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Hattie Carthan Collection

Call Number



1969-2007, bulk 1970-1995



3.6 Linear Feet , 4 legal size document boxes, 1 document box, 1 oversize flat box

Language of Materials

English .


Materials concerning the life of Hattie Carthan and the Magnolia Tree Earth Center, an environmental education center founded by Carthan in Bedford-Stuyvesant. Items include photographs, clippings, program information and administrative documents


This collection should be cited as the Hattie Carthan Collection, Brooklyn Public Library – Brooklyn Collection.

Historical note

Hattie Carthan, known as the "tree lady of Brooklyn", was born Hattie Lomax in Portsmouth, Virginia in 1900. She moved to New York in 1928, settling in Brooklyn's Bedford-Stuyvesant neighborhood in 1953. In 1964, she formed the Tompkins & Throop Block Association, with the goal of raising money to plant new trees in the neighborhood. Interest in a block association grew slowly but steadily, with Carthan soon overseeing over 100 groups, which she directed under the name Bedford-Stuyvesant Beautification Committee. Mayor John Lindsay accepted her invitation to attend a committee fundraising event, which she used as an opportunity to convince him to implement a tree matching program. For every four trees purchased by the committee, the city would donate six. Under her leadership the committee was able to plant over 1,500 new gingko, sycamore and honey locust trees in Bedford-Stuyvesant.

In 1968, Carthan learned that a Magnolia Grandiflora tree planted c1885, at 679 Lafayette Avenue was being threatened by nearby demolition. In response, she formed the Magnolia Tree Committee to fight for the life of the tree. Fundraising from the community, a donation by the New York Horticultural Society and tireless lobbying of the City Planning Commission, the Board of Estimate and the Community Board proved successful. Not only was the tree saved, but in 1970, the Landmarks Preservation Committee designated the Magnolia Grandiflora a living landmark. In the designation report, the Commission cited Carthan as, "The person who, almost single-handedly, has been responsible for arousing local appreciation of the tree and in directing this appreciation towards practical steps for its preservation."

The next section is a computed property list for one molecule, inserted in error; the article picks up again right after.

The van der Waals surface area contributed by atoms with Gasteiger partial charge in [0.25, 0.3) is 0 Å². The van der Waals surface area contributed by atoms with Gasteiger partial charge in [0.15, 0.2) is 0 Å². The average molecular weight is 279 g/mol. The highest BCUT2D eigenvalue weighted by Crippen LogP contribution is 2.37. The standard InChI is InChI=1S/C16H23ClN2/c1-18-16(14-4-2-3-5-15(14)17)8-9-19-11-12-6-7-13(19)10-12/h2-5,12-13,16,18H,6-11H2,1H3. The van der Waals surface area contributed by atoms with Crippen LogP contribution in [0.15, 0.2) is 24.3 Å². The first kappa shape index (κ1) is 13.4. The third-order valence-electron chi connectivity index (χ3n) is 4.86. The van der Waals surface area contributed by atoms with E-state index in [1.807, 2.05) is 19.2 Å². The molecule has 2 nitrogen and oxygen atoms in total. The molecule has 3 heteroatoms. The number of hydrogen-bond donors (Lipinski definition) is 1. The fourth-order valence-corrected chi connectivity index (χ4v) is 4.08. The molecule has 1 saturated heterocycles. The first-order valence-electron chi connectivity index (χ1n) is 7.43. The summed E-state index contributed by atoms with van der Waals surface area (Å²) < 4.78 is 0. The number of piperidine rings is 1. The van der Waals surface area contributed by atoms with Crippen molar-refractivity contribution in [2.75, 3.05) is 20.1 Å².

In 1971 The New York State Council for the Arts awarded The Magnolia Tree Committee a grant to form the Neighborhood Tree Corp, a project to help kids and teens learn tree maintenance and the importance of urban horticulture. The success of the committee inspired Carthan to establish The Magnolia Tree Earth Center of Bedford-Stuyvesant, a permanent neighborhood environmental center that was incorporated as a nonprofit in 1973. With the financial assistance of a board member, Magnolia Tree was able to purchase the buildings at 677, 678 and 679 Lafayette Avenue to serve as headquarters. These buildings were granted landmark status in 1977, and after a two-year renovation the new headquarters opened to the public.

In 1975 the City of New York presented Carthan with a distinguished service medal for her work improving city parks. Carthan served on the Board of Trustees for the Brooklyn Botanic Garden and continued to serve as an advocate for environmental education. Carthan died on April 22, 1984 at the age of 83 at Brooklyn Hospital. In June 1984 the Brooklyn Botanic Garden named its new magnolia hybrid Magnolia x Hattie Carthan in her honor.